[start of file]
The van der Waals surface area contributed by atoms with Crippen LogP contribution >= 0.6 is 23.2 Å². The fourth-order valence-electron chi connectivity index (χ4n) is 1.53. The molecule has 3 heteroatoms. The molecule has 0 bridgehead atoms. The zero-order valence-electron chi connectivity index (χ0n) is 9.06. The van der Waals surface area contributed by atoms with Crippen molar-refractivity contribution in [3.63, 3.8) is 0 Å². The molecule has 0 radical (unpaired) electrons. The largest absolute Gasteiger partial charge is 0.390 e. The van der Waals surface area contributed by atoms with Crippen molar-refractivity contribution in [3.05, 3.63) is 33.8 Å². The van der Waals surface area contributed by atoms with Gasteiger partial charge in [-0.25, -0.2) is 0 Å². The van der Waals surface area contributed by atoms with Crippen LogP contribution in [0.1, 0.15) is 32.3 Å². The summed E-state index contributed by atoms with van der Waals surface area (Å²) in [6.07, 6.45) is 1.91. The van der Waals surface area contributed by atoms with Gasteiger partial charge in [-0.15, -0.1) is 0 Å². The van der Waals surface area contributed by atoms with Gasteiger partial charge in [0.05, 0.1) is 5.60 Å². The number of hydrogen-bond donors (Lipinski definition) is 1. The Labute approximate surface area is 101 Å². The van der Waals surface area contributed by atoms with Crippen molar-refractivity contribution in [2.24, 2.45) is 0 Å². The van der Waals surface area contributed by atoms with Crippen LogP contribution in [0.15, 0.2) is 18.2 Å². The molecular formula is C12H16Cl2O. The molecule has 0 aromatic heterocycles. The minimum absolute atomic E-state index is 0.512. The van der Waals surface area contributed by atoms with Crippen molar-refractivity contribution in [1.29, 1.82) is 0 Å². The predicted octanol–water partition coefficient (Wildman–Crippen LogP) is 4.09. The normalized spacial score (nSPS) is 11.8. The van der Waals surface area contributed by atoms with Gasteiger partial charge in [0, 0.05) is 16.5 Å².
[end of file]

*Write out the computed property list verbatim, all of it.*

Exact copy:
The van der Waals surface area contributed by atoms with Crippen LogP contribution >= 0.6 is 23.2 Å². The fourth-order valence-electron chi connectivity index (χ4n) is 1.53. The molecule has 3 heteroatoms. The molecule has 0 bridgehead atoms. The zero-order valence-electron chi connectivity index (χ0n) is 9.06. The van der Waals surface area contributed by atoms with Crippen molar-refractivity contribution in [3.63, 3.8) is 0 Å². The molecule has 0 radical (unpaired) electrons. The largest absolute Gasteiger partial charge is 0.390 e. The van der Waals surface area contributed by atoms with Crippen molar-refractivity contribution in [3.05, 3.63) is 33.8 Å². The van der Waals surface area contributed by atoms with Gasteiger partial charge in [-0.25, -0.2) is 0 Å². The van der Waals surface area contributed by atoms with Crippen LogP contribution in [0.1, 0.15) is 32.3 Å². The summed E-state index contributed by atoms with van der Waals surface area (Å²) in [6.07, 6.45) is 1.91. The van der Waals surface area contributed by atoms with Gasteiger partial charge in [-0.15, -0.1) is 0 Å². The van der Waals surface area contributed by atoms with Gasteiger partial charge in [0.05, 0.1) is 5.60 Å². The number of hydrogen-bond donors (Lipinski definition) is 1. The Labute approximate surface area is 101 Å². The van der Waals surface area contributed by atoms with Crippen molar-refractivity contribution in [2.24, 2.45) is 0 Å². The van der Waals surface area contributed by atoms with Crippen LogP contribution in [0.15, 0.2) is 18.2 Å². The molecular formula is C12H16Cl2O. The molecule has 0 aromatic heterocycles. The minimum absolute atomic E-state index is 0.512. The van der Waals surface area contributed by atoms with Crippen molar-refractivity contribution in [1.29, 1.82) is 0 Å². The predicted octanol–water partition coefficient (Wildman–Crippen LogP) is 4.09. The normalized spacial score (nSPS) is 11.8. The van der Waals surface area contributed by atoms with Gasteiger partial charge in [0, 0.05) is 16.5 Å².